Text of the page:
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Druids at Stonehenge


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Red Don's picture
Red Don
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It is quite evident that the Druids have some link to Stonehenge and they see it as important to their rituals.  However, stone circles like stone henge were created thousands of years before the Celtic Druids were on the scene.  So if the ancient Druids did not make and use stone circles, why do modern Druids feel they need to?  How is modern Druidry differant?

Neil Boothman's picture
Neil Boothman
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Truth is, we know very

Truth is, we know very little about the ancient druids. The only real sources were written by people like Caesar and, although these are primary sources, they're not exactly objective and un-biased.

The revised, modern Druidism that we're all familiar with today and its connection with Stonehenge, seems largely down to a Celtic revival from the 18th Century onwards. Writers such as John Aubrey and William Stukeley suggested that the Druids were probably responsible for building Stonehenge and that Stonehenge is a Druid temple.

This misconception gained momentum in the 1780s when Henry Hurle founded the Ancient Order of Druids, which was organised along similar lines to Freemasonry. Other Druid orders and sects were founded, and began holding annual Summer Solstice celebrations at the 'Druid Temple' of  Stonehenge. The Victorians were very enamoured with all this and, the rituals and ceremonies performed by the orders drew huge crowds, creating the festival atmosphere associated with Stonehenge Solstice celebrations today.

It's a re-imagined idea of Druidism with an upper-case D, having little in common with the classical, Gallic druids.

There was a TV documentary a fews years ago about druids who go to Stonehenge. One of them, when asked about the sources of their ceremonies said, "Some of it is based on ancient writings that have been preserved, some was invented by the Victorians, and some we made up on the bus on the way here."

Mauro
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The big problem with Ancient

The big problem with Ancient Druidism is that is one of the very few religions the Romans banished completely (differently from Christianity, suffering from periodical persecusions which were usually limited to particular areas and to the clergy). Given the fact that most (if not all) religious persecutions in Roman history had political reasons this led more than an historian to declare that Druids led resistance against the Romans: this is in contrast with the usual images of Druids detached from earthly affairs.
On the topic of Stonehenge I am pretty sure there aren't solid proofs it was used by the Welsh (ie British Celts) for religious purposes. Georgian and Victorian Druids enthusiastically took over pretty much all ancient places of worship they could procaliming connections which in most cases simply didn't hold up under closer scrutiny.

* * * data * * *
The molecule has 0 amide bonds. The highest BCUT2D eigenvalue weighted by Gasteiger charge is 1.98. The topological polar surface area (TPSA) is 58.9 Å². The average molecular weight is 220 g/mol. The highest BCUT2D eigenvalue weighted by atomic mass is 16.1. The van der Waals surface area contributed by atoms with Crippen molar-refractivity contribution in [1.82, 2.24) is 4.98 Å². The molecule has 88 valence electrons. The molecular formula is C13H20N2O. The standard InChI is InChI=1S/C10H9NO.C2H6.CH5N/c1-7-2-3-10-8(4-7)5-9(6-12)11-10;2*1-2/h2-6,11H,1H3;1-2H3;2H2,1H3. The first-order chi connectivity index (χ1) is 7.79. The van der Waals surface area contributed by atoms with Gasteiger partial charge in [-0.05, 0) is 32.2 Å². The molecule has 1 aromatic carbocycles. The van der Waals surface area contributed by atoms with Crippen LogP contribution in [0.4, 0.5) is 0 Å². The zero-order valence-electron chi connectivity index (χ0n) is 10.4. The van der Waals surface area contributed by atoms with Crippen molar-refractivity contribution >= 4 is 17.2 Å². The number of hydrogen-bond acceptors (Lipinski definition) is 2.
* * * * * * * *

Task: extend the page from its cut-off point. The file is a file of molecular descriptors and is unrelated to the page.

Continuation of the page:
In Distortion We Trust

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"Louhi spoke in riddled tones of three things to achieve: find and catch the Devil's Moose and bring it here to me. Seize the Stallion born of Fire, harness the Golden Horse. He captured and bound the Moose, he tamed the Golden Horse. Still there remained one final task: hunt for the Bird from the Stream of Death"

-Kalevala, Rune XIII-


Ian Topham's picture
Ian Topham
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Neil Boothman wrote: The
Neil Boothman wrote:

The revised, modern Druidism that we're all familiar with today and its connection with Stonehenge, seems largely down to a Celtic revival from the 18th Century onwards. Writers such as John Aubrey and William Stukeley suggested that the Druids were probably responsible for building Stonehenge and that Stonehenge is a Druid temple.

John Aubrey (1626 - 1697) wrote his Monumenta Britannica in the 1670's.  Scholars back then could could not scientifically date antiquities.  They had to try and fit what they knew from classical sources such as the Greeks and Romans within the time frame set out the Bible, which proved, according to Archbishop James Usher of Armagh, that life began on Earth in 4004BC.  Aubrey concluded after studying Avebury and Stonehenge that they were not Roman.  They had to be pre-Roman and as they were places of worship, or Temples, they obviously had to be Druidic.
 

Agricola's picture
Agricola
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Like Ian says, the pre-Roman

Like Ian says, the pre-Roman dwellers were called Druids purely because of few brief mentions in the annals of history. Wikipedia has a fairly good article, although it is biased and seems to have been amended by some misinformed people. In other words, the gist of it is right (in relation to the classical history mentions), although best to read the original sources as the word 'druid' is mentioned fairly infrequently in the texts, and is more a reference to indiginous populations rather than a specific group of religious believers.

http://209.85.229.132/search?q=cache:rMXaYcVWK_QJ:en.wikipedia.org/wiki/Druid+caesar+druid+anglesey&cd=1&hl=en&ct=clnk&gl=uk

Red Don's picture
Red Don
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Thanx for the replies :) 

Thanx for the replies :)  Obviously I am not a druid but I would like to see one their ceremonies at Stonehenge one day.  I suppose when they formed, access to Stonehenge was freely available, but that is not the case now.  How easy is it to get access to Stonehenge?  Is it just for religious rites?



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